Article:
The following is an excerpt from Practice Perspectives: Vault's Guide to Legal Practice Areas.
Emily Tabak is an environmental partner in Kirkland’s Salt Lake City office. Emily identifies strategic solutions in environmental regulatory compliance, with extensive experience navigating regulatory, permitting, and liability issues involving waste, chemicals, site remediation, and water and air quality. Prior to joining Kirkland, Emily practiced in the New York area, advising clients on environmental issues and assisting with high-profile litigation and bankruptcy proceedings. Emily served as a judicial clerk to the Honorable Robert Kirsch on The Superior Court of New Jersey and received her J.D. from New York University School of Law.
Describe your practice area and what it entails.
The environmental practice area is a dynamic practice that has litigation, transactional, and restructuring elements. We focus on environmental risks while assisting firms in buying and selling businesses, and we advise on environmental regulatory compliance and enforcement issues, which can all have significant implications for deals, litigation, and restructuring scenarios.
What types of clients do you represent?
We represent the largest and most complex clients, including private equity firms, portfolio companies, privately held companies, and publicly traded companies. Our representations are industry agnostic, with clients involved in multiple industry sectors, including energy and resources, mining, oil and gas, aggregates, chemicals manufacturing, consumer products, and electric power.
What types of cases/deals do you work on?
I handle a wide variety of matters, including regulatory compliance advice on contamination issues, waste and chemicals management, and emerging contaminants, as well as audits, disclosures, and enforcement response. I also provide environmental guidance and expertise in transactional, litigation, and restructuring contexts. Part of my practice involves monitoring changes in regulations and guidance in evolving areas, and I frequently brief clients on what these changes will mean for their businesses.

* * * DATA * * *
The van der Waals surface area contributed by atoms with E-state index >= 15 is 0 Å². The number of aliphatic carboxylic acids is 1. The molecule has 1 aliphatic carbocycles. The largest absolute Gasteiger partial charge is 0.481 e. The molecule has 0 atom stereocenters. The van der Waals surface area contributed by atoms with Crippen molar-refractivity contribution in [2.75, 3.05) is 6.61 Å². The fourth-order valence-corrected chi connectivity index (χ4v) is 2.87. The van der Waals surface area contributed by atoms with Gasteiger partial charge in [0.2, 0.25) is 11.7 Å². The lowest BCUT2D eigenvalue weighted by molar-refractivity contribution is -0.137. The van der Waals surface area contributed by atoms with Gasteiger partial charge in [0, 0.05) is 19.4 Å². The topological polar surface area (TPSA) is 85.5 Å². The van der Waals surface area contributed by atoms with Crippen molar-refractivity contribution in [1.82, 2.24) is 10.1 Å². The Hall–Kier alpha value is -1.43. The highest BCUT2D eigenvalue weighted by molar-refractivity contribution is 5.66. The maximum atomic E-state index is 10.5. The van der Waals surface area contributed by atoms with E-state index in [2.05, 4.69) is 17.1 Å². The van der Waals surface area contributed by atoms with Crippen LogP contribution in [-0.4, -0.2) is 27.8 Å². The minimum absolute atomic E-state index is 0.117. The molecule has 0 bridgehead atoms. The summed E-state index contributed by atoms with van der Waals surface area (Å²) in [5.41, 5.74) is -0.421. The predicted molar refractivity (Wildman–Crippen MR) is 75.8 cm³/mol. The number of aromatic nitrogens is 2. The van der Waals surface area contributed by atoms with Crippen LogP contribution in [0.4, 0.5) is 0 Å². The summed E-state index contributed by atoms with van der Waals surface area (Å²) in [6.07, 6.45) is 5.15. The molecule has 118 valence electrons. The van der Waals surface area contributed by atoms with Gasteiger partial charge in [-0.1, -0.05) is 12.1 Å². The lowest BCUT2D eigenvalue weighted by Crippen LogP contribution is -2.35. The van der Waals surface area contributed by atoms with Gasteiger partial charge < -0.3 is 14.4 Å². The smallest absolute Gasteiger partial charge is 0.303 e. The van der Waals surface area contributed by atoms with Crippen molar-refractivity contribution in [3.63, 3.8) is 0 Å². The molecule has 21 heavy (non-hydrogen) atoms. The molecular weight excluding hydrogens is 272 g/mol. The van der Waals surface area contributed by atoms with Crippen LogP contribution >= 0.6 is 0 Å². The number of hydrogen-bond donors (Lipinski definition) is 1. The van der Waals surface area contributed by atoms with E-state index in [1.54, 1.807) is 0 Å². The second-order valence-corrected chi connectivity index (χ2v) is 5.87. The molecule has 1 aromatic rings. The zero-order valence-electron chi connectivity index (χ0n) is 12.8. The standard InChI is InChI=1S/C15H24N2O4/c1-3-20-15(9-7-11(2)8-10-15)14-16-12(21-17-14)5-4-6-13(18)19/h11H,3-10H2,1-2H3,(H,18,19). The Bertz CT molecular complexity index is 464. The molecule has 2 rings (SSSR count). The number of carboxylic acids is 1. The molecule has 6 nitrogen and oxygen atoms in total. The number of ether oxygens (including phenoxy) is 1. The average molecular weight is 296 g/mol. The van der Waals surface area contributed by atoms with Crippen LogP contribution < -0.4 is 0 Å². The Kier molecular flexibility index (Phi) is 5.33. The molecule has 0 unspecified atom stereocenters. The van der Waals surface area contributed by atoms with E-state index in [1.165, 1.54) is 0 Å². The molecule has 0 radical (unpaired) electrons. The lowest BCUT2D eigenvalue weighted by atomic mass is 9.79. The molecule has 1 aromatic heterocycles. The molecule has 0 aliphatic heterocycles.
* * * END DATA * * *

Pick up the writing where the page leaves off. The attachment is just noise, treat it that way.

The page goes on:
How did you choose this practice area?
I began my career as a litigator, but quickly realized that I enjoyed the regulatory compliance aspects of my practice the most—figuring out how to practically solve businesses’ problems and compliance issues outside of the litigation context. When the opportunity to join an environmental compliance practice arose, I jumped at the chance. I enjoy being a part of a niche group at a large firm.
What is a typical day like and/or what are some common tasks you perform?
Every day is different, with a good balance of client calls, internal team meetings, brainstorms, and researching and writing to deliver advice in a concise, practical manner for our clients.
What training, classes, experience, or skills development would you recommend to someone who wishes to enter your practice area?
Take advantage of any and all resources available, including those provided by the Environmental Law Institute, to get a crash course in foundational environmental law topics and changing agency priorities.
What is unique about your practice area at your firm?
Our practice area provides top-of-the-market transactional training, as well as opportunities to counsel clients on environmental regulatory compliance issues that can be critical in litigation, as well as in the restructuring context. Our practice area also provides an opportunity to learn from and grow with a smaller group of lawyers (25+ environmental-focused attorneys) within a large firm, focusing on cutting-edge matters with incredibly sophisticated clients.
What kinds of experience can summer associates gain at this practice area at your firm?
Our summer associates work on the same projects that more seasoned attorneys work on, giving them a real sense of the transactional, regulatory, and other work that we do. They participate in substantive work, such as joining management calls on deals, conducting due diligence, drafting memos, and doing thorough research to develop advice and strategies for clients, which gives them early exposure they wouldn’t quite get elsewhere.
What are some typical career paths for lawyers in this practice area?
Lawyers in this practice area can pursue successful careers in private practice or transition to the public sector to work at federal or state environmental agencies. There are also opportunities in-house at companies with environmental compliance issues.
How do you balance the different hats (from litigation to transactional work to regulatory matters) that an environmental lawyer must wear?
Balancing different hats and working with various groups within the firm is one of the most rewarding and interesting parts of the job. This aspect provides a constant variety and the experience of looking at a particular rule or problem from different perspectives depending on the client need. An environmental lawyer needs a strong core foundation in the major environmental statutes and rules. Getting to apply that knowledge in different postures and contexts, and with real-world business applications and experience, is both challenging and fun!